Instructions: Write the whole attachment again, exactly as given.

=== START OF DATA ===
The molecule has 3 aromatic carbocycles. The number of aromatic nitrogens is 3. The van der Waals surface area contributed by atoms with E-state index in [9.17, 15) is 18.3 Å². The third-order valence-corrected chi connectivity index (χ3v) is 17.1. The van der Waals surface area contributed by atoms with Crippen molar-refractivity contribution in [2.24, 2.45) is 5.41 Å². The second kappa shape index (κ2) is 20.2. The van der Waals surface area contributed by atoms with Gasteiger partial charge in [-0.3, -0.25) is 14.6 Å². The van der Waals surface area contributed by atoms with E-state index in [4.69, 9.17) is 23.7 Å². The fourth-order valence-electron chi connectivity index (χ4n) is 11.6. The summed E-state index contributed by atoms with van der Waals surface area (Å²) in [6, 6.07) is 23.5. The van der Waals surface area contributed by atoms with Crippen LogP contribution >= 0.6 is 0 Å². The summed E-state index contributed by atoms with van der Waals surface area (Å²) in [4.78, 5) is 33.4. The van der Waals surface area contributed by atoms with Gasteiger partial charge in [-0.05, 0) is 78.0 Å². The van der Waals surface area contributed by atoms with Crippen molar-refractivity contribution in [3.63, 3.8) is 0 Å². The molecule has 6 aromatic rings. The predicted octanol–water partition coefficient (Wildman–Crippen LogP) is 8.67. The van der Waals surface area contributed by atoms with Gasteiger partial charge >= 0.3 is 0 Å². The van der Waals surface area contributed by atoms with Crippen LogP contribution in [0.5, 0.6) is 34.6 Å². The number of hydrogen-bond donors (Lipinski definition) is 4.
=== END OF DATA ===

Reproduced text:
The molecule has 3 aromatic carbocycles. The number of aromatic nitrogens is 3. The van der Waals surface area contributed by atoms with E-state index in [9.17, 15) is 18.3 Å². The third-order valence-corrected chi connectivity index (χ3v) is 17.1. The van der Waals surface area contributed by atoms with Crippen molar-refractivity contribution in [2.24, 2.45) is 5.41 Å². The second kappa shape index (κ2) is 20.2. The van der Waals surface area contributed by atoms with Gasteiger partial charge in [-0.3, -0.25) is 14.6 Å². The van der Waals surface area contributed by atoms with E-state index in [4.69, 9.17) is 23.7 Å². The fourth-order valence-electron chi connectivity index (χ4n) is 11.6. The summed E-state index contributed by atoms with van der Waals surface area (Å²) in [6, 6.07) is 23.5. The van der Waals surface area contributed by atoms with Crippen LogP contribution >= 0.6 is 0 Å². The summed E-state index contributed by atoms with van der Waals surface area (Å²) in [4.78, 5) is 33.4. The van der Waals surface area contributed by atoms with Gasteiger partial charge in [-0.05, 0) is 78.0 Å². The van der Waals surface area contributed by atoms with Crippen molar-refractivity contribution in [3.63, 3.8) is 0 Å². The molecule has 6 aromatic rings. The predicted octanol–water partition coefficient (Wildman–Crippen LogP) is 8.67. The van der Waals surface area contributed by atoms with Gasteiger partial charge >= 0.3 is 0 Å². The van der Waals surface area contributed by atoms with Crippen LogP contribution in [0.5, 0.6) is 34.6 Å². The number of hydrogen-bond donors (Lipinski definition) is 4.